Skip to main content

Halfway!

A massive milestone was conquered today! We have passed our halfway point
between the Canaries and Bermuda; as of 1700 GMT today we have sailed 1438
miles since the start line off the canaries, and have 1342 still to go!

A calm and muggy day today. Red watch made themselves useful by scrubbing
the decks of salt, crumbs, marshmallows and hot chocolate left over from
many night watches, onwhich much sugar is consumed.

We are continuing to drop, check and hoist spinnakers every 12 hours as
chafe of ropes has become our nemesis. Mother watch now have spinnaker
wooling added in amongst their preparation of breakfast and dinner, today
some excellent pancakes were made by Minna, despite having a wet sail to
deal with being passed through the galley. The main has been up for 8 days
solid and strong! No more climbing the rigging for now.

Happy hour today was a double whammy of halfway celebrations, us being half
way across the Atlantic, and Roz reaching half way to 50 years old! After an
excitement of birthday cake (Roz almost managed to blow out the 25 candles
before the wind got there first) and cans of coke almost cool from the aft
cabin bilges, the moment was chosen to crack out the mystery box. A treasure
trove of sugar disguised in various forms, including much anticipated lemon
curd. Also intriguingly a 'magic sponge', which Toby the mascot is now
guarding, and a children's colouring book.

We are currently ahead of Vahine and Spaniel on handicap, and will ensure to
keep it that way! Now that Bermuda is within reach, we have set up wagers
for our arrival time; after battling to get bets in by the hour, some became
more optimistic than others, we hoping to get there for Bermuda Day on the
26th.

Thought for the day: Humans are 90% water - we are basically cucumbers with
anxiety (albeit sea cucumbers).

Comments

Popular posts from this blog

Rona II blog 23rd Aug 2017

> Disaster strikes! After arriving in the visitor marina of Le Havre at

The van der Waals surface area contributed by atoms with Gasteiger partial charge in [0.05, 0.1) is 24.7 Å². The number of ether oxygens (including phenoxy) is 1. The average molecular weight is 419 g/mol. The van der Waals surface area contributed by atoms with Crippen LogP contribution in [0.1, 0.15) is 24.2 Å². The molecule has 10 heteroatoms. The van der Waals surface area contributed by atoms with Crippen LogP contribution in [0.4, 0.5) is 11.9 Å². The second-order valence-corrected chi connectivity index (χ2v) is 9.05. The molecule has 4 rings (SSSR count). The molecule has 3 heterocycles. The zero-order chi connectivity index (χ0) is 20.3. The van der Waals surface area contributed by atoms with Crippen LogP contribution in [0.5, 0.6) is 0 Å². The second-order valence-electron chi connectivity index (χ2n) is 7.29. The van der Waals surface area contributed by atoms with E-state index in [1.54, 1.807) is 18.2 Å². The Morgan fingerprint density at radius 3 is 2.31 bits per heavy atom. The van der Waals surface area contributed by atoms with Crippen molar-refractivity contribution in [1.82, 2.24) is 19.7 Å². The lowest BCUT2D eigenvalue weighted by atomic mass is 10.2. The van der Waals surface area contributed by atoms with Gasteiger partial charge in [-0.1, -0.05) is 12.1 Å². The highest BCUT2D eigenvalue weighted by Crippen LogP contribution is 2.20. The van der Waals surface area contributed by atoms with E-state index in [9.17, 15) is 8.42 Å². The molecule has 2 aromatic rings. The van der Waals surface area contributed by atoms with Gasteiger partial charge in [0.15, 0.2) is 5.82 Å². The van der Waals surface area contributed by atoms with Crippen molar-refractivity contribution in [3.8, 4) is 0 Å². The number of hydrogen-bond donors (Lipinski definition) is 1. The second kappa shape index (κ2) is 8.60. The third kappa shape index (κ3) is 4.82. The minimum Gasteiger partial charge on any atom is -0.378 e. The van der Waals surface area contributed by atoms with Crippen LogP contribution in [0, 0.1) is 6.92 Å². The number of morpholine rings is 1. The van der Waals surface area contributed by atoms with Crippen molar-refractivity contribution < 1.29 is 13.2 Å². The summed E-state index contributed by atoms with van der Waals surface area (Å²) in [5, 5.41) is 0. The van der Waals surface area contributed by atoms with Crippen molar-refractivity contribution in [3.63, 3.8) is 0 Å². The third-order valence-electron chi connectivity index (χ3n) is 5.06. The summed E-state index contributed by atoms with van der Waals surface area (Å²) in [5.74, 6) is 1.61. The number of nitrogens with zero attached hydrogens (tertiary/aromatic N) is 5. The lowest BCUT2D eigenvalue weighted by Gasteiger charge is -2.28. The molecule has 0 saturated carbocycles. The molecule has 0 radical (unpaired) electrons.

> 0430,
> Rona II drove over a stray rope which had been left in the water.
> This tangled around the propeller, causing the Skipper to call for the
> anchor to be dropped a mere 10 metres from our intended mooring position.
> The crew then had to inflate the rubber dinghy and set world class rower
> Theo Darlow to take a line to shore where himself and Dr Sam Wareing
> pulled
> the boat in.
>
> In the morning, the afterguard set off to find a commercial diver to cut
> the
> rope free from the propeller. They located a man named Patrick, who
> arrived
> to the scene of the incident at about 1500 donning full scuba gear; he
> quickly got into the water and began working away at the stern of Rona II.
> After roughly 45 minutes of fishing bits of rope from the marina water,
> the
> crew saw Patrick emerge victorious. Angus Elliman used his bilingual
> …

Rona arrives in France!

It's been a very busy 24 hours on Rona II. Docked in Gunwharf Keys and
staying overnight, the past two days have been filled with shopping,
showers, visits to the boat from family and numerous trips to Burger King
and Subway before setting sail to France. Many of the crew took advantage of
the big sale at the local Musto outlet, appearing back on deck with their
trendy new Musto Crocs. Thanks to the Normanton Grandparents, the crew
enjoyed a delicious sponge cake which of course did not hang around for long
after dinner on the second day of the back to back Normanton watch.

Rona II also had a visit from Milo's Grandma at Gunwharf who took the helm
by storm, despite the terrified look on her face as a ferry passed by and
caused the boat to sway...'I already feel sea sick!' she shouted. After
leaving Gunwharf the crew took a trip down the Solent to pay a visit to Big
Lizzie, the new aircraft carrier based in Portsmouth. We can confirm that
Big Lizzie is indee…
A summary of the inland waterways of Normandy.
Rona II engages full holiday mode. After 24 hours in Le Harve we set sail
for the historic town of Caen on the morning tide. After a not-too-vigorous
motor sail to Oustreham, we took a trip through a lock, under the famous
Pegasus Bridge we arrived at our miniature pontoon (made for yachts about
half our size) set right in the middle of beautiful Caen. Upon our arrival
we were greeted by -- nobody. This level of service and general attendance
at work has become a common observation of the French for the crew. We
responded by posting lookouts in the cockpit to catch the marina office
attendants when they arrived for their ten-minute shift and to direct them
to the nearest Normanton to negotiate the terms of our stay.

We spent the following day on a trip out soaking up the rich culture the
area has to offer. We took a very fancy train to Bayeux and the whole crew
visited the ancient Bayeux tapestry. Other activities involved visiting the
ca…